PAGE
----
Redemption Farm's natural boarding on the track paddock (see Track Paddock page) is ideal for mild hoof rehab cases, barefoot transition, layups, young horses, and retirement. We specialize in the care of horses with metabolic challenges, such as insulin resistance (IR) and cushings (PPID).
We strive to provide the luxury of full care boarding, with the natural lifestyle of outdoor living in a herd. Stalls are available as needed for medical emergencies, but are typically only used for feeding twice daily. The herd stays outside year round with access to two run in sheds and the indoor arena. We have two stonedust all weather footing dry lot paddocks with run in sheds. This provides the horses with a dry mud-free environment during the winter. The main track paddock is being surfaced with various substrates, so it too will have all weather mud-free footing year round. So far, we have surfaced 2/3 of the main track. We have also added a larger grass track for those horses who tolerate limited grazing in appropriate weather.
Due to insurance and liability issues, we do not board horses who are currently being ridden.
Our services are appropriate for a temporary transition period or for retirement boarding.
Natural boarding includes:
Long term retirement boarders will receive regular grooming and attention.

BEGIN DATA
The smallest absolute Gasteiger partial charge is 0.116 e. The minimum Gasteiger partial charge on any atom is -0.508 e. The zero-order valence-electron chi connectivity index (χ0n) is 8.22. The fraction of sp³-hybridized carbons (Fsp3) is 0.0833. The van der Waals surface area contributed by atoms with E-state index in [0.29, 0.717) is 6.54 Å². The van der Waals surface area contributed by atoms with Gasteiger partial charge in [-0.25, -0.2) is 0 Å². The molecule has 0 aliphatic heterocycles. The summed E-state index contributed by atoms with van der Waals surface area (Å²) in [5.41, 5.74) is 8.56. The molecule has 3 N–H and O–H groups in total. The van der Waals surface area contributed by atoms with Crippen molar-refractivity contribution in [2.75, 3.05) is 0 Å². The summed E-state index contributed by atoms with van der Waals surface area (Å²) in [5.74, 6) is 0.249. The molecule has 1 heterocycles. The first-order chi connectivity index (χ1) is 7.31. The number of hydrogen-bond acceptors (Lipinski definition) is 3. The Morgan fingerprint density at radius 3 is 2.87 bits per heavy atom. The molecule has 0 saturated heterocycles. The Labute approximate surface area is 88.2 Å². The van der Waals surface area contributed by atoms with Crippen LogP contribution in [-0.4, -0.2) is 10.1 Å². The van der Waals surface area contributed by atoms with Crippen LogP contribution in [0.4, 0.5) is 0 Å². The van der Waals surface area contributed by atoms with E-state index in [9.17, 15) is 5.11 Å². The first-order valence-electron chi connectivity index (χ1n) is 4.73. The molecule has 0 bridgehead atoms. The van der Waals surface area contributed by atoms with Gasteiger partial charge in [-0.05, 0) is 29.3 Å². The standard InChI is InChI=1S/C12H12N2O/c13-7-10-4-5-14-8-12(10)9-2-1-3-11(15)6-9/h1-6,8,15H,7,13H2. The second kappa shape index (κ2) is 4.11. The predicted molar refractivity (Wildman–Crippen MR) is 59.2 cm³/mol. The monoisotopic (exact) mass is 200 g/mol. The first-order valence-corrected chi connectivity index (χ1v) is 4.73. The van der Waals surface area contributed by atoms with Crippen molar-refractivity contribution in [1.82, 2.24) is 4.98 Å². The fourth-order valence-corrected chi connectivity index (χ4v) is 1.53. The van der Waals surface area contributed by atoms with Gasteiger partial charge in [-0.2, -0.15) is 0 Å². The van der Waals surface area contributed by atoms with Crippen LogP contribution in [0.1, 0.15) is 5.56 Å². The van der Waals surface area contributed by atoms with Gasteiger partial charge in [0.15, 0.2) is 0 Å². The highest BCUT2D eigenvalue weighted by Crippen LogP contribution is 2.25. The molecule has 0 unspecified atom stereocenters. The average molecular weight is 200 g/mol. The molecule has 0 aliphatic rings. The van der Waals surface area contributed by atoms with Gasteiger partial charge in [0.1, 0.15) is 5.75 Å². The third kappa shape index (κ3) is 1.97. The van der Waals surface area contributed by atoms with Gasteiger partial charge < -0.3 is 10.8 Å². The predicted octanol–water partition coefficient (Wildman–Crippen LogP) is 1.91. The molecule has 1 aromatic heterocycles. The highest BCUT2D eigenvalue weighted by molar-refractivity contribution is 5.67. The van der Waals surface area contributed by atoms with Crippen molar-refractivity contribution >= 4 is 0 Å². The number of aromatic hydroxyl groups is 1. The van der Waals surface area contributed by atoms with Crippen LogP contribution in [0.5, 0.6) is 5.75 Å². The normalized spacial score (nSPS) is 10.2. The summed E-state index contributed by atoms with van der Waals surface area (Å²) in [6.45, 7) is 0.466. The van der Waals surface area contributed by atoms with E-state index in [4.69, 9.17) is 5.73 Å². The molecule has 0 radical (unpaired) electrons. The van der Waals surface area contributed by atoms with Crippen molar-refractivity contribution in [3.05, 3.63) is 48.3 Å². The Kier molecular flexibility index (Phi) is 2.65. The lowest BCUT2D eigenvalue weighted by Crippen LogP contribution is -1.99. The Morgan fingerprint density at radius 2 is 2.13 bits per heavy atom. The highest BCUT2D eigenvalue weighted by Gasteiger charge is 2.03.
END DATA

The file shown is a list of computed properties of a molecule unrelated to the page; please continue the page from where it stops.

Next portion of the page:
Updates and photos are sent to owners at their desired frequency.
Owners are responsible for vaccines, dental care and other veterinary expenses.
We live on site with a direct view of the main track paddock from the house. Horses receive twice daily checks and feeding. Paddocks and sheds are cleaned twice daily, hay never runs out, and we have a heated automatic waterer.
Horses without metabolic problems may also be turned out on our grass pastures and track infield. We are careful to only allow strategic grazing during times when the sugar levels are lower, based on weather patterns and pasture management. We are working on creating healthy diverse pastures with more native plants and variety of shrubs and herbs to browse, which is a more species appropriate diet than fertilized mono-culture improved grass for fattening cattle.
Horses must be barefoot or in composite shoes only; no metal shoes are allowed. This is partly due to metal shoes being in conflict with our goals, partly for the safety of the other horses, and partly for the horse's own safety since we use low hanging small mesh hay nets, which are not safe for shod horses that may paw at them and get a shoe stuck on the net.